Thinking through my idea of a community arts space a bit more. Let’s say I want to buy a building, and let’s say the building costs $800,000. We’re talking about a capital campaign to raise at least $1 million, factoring in some money for initial repairs and equipment / furniture set-up. This is separate from ongoing operating costs.
I’ve started having conversations with people, and it seems like there’s real support for Oak Park having an actual community center (which we don’t have), and in my ideal world, this might be part of the Library system. But if done by the Village, that is, of course, a budget issue. I don’t think there’s any way OP folks would agree to raising taxes to pay for it and honestly, given our current school situation, I wouldn’t want to ask them to. Property taxes will be high enough without adding another burden.
If I do it as a non-profit, then I can solicit individual donations (does anyone have a million dollars and want their names on the [name] Center for Arts Innovation? Half a million? Do you happen to know any high net worth individuals? Get in touch!), and also apply for government grants (should any exist in this administration) and corporate grants. (I’ve raised money before, but I admit, raising a million dollars intimidates me greatly. But I’m pretty sure I know people who can help with that — thanks to Rebecca Simkin who already had a conversation with me from Toronto and sent me some grant research information.)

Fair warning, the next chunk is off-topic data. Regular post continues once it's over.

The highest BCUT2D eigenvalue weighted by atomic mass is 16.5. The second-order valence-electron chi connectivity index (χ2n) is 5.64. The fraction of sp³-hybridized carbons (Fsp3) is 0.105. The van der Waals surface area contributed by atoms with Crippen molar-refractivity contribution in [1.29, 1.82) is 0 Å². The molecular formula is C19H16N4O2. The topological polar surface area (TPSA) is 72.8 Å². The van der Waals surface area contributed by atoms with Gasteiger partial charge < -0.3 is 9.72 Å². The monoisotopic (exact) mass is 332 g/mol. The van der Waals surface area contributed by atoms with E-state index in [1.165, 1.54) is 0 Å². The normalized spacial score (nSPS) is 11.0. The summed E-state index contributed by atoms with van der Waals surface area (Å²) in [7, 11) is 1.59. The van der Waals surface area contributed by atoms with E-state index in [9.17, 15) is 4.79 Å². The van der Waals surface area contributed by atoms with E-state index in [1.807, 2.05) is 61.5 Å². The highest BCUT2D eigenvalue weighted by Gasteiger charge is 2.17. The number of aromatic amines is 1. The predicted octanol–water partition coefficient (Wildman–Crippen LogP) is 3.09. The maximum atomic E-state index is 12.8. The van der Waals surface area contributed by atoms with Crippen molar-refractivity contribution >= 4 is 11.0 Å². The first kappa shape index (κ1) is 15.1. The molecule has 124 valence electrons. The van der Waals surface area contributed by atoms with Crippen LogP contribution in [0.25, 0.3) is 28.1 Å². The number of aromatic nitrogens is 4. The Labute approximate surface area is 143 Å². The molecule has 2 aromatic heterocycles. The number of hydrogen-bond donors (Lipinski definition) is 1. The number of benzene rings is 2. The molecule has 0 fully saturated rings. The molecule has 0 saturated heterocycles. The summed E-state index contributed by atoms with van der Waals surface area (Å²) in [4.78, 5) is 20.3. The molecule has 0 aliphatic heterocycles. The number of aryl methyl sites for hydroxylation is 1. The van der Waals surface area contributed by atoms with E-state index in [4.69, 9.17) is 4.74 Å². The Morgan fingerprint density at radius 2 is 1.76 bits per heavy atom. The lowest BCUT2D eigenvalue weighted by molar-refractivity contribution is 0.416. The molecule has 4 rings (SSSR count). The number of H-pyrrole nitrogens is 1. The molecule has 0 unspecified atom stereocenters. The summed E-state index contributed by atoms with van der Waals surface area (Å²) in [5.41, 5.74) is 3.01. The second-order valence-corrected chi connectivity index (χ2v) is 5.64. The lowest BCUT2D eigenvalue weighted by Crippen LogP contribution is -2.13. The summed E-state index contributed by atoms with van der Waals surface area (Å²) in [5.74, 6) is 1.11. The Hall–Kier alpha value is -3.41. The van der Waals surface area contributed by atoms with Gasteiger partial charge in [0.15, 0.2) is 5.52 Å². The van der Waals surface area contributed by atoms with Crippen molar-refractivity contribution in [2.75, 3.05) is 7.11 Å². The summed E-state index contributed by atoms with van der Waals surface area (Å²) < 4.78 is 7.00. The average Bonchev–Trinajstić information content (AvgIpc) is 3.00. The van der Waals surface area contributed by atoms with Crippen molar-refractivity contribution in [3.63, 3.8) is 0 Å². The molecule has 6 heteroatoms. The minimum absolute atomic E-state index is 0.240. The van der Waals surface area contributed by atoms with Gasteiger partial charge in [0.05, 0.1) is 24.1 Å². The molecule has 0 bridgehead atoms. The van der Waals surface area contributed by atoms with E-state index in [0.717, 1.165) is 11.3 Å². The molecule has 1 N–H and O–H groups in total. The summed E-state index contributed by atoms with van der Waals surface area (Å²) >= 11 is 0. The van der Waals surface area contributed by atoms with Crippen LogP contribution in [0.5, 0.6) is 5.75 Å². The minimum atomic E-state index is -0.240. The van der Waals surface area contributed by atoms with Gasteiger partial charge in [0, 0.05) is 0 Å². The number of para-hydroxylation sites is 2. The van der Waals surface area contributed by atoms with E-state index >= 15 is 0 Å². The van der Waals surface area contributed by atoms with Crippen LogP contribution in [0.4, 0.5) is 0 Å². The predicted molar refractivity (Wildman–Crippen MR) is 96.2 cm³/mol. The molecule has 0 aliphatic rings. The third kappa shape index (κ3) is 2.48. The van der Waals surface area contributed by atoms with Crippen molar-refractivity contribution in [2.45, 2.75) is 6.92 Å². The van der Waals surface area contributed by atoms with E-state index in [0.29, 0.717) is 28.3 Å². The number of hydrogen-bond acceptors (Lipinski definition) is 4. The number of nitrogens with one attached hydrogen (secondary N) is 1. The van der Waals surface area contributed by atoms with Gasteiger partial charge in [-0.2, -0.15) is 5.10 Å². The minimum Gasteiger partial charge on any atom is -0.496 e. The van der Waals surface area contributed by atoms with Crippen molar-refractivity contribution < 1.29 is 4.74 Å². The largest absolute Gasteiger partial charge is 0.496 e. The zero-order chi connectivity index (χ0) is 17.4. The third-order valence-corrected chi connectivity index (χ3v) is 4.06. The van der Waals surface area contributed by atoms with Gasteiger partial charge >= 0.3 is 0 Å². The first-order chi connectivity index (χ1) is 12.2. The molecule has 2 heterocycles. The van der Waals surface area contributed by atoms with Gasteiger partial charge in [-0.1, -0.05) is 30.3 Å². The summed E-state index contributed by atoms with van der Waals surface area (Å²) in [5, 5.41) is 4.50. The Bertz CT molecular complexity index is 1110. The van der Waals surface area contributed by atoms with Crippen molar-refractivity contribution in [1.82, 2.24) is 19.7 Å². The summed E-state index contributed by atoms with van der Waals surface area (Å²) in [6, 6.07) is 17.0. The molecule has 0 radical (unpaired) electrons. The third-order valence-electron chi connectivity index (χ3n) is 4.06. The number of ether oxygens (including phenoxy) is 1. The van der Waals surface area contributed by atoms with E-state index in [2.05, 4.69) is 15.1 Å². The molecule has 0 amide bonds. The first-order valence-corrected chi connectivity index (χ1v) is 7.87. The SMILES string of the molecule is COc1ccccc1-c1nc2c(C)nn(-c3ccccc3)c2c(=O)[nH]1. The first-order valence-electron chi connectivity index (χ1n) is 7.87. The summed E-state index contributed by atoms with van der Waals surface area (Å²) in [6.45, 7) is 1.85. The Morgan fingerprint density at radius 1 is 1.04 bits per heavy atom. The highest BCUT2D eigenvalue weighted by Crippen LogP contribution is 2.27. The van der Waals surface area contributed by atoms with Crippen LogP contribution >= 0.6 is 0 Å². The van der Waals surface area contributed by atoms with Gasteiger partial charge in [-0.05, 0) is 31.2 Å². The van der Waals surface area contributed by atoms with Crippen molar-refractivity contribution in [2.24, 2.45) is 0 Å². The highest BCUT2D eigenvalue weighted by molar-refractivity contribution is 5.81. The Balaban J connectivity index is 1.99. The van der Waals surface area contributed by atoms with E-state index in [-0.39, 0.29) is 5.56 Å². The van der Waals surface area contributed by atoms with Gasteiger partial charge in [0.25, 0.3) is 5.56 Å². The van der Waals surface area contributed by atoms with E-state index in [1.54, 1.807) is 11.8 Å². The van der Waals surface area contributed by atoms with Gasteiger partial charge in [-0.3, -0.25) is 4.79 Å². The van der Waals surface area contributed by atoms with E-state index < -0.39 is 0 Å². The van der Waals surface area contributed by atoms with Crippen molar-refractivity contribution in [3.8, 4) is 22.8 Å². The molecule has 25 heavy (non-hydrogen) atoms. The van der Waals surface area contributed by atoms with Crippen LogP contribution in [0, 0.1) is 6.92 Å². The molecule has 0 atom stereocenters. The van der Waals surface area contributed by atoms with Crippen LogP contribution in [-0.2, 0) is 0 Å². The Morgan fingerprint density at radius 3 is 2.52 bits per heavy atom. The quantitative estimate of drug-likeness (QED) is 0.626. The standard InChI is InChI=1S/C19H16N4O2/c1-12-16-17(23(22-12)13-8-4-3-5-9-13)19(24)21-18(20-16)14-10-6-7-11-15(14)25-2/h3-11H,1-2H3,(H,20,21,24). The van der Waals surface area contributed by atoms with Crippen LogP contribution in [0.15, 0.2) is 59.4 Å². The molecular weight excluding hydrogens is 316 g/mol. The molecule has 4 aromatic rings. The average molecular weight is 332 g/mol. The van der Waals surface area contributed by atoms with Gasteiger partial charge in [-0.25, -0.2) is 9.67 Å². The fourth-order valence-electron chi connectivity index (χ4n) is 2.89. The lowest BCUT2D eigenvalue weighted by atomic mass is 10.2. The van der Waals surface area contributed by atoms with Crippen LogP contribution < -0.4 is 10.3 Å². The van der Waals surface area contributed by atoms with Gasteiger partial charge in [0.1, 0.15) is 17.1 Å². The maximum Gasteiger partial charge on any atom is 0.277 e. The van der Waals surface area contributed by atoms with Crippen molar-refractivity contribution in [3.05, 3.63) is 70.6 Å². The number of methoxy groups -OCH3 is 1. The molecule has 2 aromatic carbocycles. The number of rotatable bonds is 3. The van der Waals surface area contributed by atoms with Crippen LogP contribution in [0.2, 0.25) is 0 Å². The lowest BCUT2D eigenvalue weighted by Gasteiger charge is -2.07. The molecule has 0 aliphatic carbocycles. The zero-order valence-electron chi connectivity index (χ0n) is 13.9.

But a non-profit means that OP won’t get any taxes from the project, which might make them less inclined to cut me a deal on the building? I think they own several buildings that would be great fits for this project. I would ideally like at least a hold on taxes while we’re getting started, although if they wanted to also throw some TIF money at the project, I wouldn’t say no.
If I do the center as a for-profit — well, first, I’d need a business partner who knows how to make profits, because I will be very frank and say that that is not me. I don’t think it’s impossible, though — the cafe could be for-profit, and the shop, and the performance space could be rented out for parties and heck, small hipster weddings and such. I do have confidence that I could make it beautiful, even on a tight budget. Fairy lights and paint cover a host of sins. 🙂
We could even, I think, set the center up as a for-profit with a non-profit arm, the educational / arts foundation part. The 501(c)3 I already run could even just partner with the for-profit business, at least to start, so I think it might be surprisingly quick to get that all up and running — we could start taking donations tomorrow.
Just noodling right now. In the research phase, having conversations with people, figuring out what Oak Park has, what Oak Park needs, refining the vision and mission. Next step would be a business plan and actual budget, but I don’t think I’m anywhere close to there yet. Right now, just dreaming and thinking.